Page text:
Non-nutritive Sweeteners and Their Role in the Gastrointestinal Tract
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Non-nutritive sweeteners (NNS) were once thought to be metabolically inert, but have recently been shown to exert physiologic activity in the gastrointestinal tract. Mechanisms underlying their activity include binding to sweet taste receptors in enteroendocrine L-cells and pancreatic beta cells, through influencing glucose transport, and through altering the gut microbiota. The majority of in vitro studies demonstrate that NNS elicit gut hormone secretion and stimulate insulin release; and, findings from rodent models largely support these data. However, whether NNS affect gut hormones, insulin responses, glucose absorption, or microbiota in humans is not clear. Further research investigating the extent to which NNS exert clinically relevant activity in the gastrointestinal tract is required to determine whether these commonly consumed replacements for added sugars are beneficial or detrimental to human health.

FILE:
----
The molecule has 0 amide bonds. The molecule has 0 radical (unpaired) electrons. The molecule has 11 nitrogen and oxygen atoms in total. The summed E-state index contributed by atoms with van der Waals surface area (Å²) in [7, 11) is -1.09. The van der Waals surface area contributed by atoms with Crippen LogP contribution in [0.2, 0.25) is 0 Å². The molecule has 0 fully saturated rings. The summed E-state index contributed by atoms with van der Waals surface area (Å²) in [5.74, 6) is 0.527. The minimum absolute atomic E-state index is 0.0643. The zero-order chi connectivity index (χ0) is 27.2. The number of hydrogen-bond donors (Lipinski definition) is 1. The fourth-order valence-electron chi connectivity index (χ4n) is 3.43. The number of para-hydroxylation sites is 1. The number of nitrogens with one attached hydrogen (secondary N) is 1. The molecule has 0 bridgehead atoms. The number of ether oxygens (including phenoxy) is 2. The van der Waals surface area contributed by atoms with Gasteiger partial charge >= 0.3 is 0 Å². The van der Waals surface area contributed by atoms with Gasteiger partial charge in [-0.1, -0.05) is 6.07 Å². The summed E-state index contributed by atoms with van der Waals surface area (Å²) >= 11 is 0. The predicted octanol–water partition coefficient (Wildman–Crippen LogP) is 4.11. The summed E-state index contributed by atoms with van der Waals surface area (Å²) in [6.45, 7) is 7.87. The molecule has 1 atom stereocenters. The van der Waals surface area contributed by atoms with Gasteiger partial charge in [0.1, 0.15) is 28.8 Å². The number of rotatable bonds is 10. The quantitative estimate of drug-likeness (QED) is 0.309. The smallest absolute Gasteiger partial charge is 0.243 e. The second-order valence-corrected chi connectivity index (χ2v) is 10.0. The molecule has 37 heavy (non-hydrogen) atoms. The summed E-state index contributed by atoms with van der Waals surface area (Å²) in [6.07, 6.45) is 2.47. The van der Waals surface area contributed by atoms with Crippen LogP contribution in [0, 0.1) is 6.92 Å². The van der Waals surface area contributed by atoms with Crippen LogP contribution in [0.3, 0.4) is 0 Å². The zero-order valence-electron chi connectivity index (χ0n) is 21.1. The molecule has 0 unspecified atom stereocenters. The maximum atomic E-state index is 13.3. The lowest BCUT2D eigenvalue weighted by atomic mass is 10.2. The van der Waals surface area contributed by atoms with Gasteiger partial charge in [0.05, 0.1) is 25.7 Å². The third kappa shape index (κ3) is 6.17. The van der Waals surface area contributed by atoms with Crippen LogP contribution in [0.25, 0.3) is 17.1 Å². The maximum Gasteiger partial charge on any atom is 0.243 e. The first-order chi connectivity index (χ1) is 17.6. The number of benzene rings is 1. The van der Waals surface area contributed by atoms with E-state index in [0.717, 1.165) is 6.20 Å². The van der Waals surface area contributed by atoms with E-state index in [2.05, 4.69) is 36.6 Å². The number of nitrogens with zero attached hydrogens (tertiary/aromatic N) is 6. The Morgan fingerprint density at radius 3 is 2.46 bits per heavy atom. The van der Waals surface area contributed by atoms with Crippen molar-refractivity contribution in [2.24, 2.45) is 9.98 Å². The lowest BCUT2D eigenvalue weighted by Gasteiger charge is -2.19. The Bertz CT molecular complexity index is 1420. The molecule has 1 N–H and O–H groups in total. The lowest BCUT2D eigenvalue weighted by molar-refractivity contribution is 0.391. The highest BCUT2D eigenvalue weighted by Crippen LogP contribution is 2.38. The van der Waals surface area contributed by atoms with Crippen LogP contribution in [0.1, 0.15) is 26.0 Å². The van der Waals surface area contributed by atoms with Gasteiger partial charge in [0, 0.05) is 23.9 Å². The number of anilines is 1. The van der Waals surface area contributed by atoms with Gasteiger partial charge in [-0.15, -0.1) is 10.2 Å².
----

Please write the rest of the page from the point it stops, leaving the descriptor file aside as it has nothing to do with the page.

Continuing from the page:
KeywordsArtificial sweeteners Diet soda Metabolism Obesity Diabetes
United states food and drug administration
Generally recognized as safe
This work was supported in part by the intramural research program of the National Institute of Diabetes and Digestive and Kidney Diseases and in part by the Department of Exercise and Nutrition Sciences at the George Washington University.
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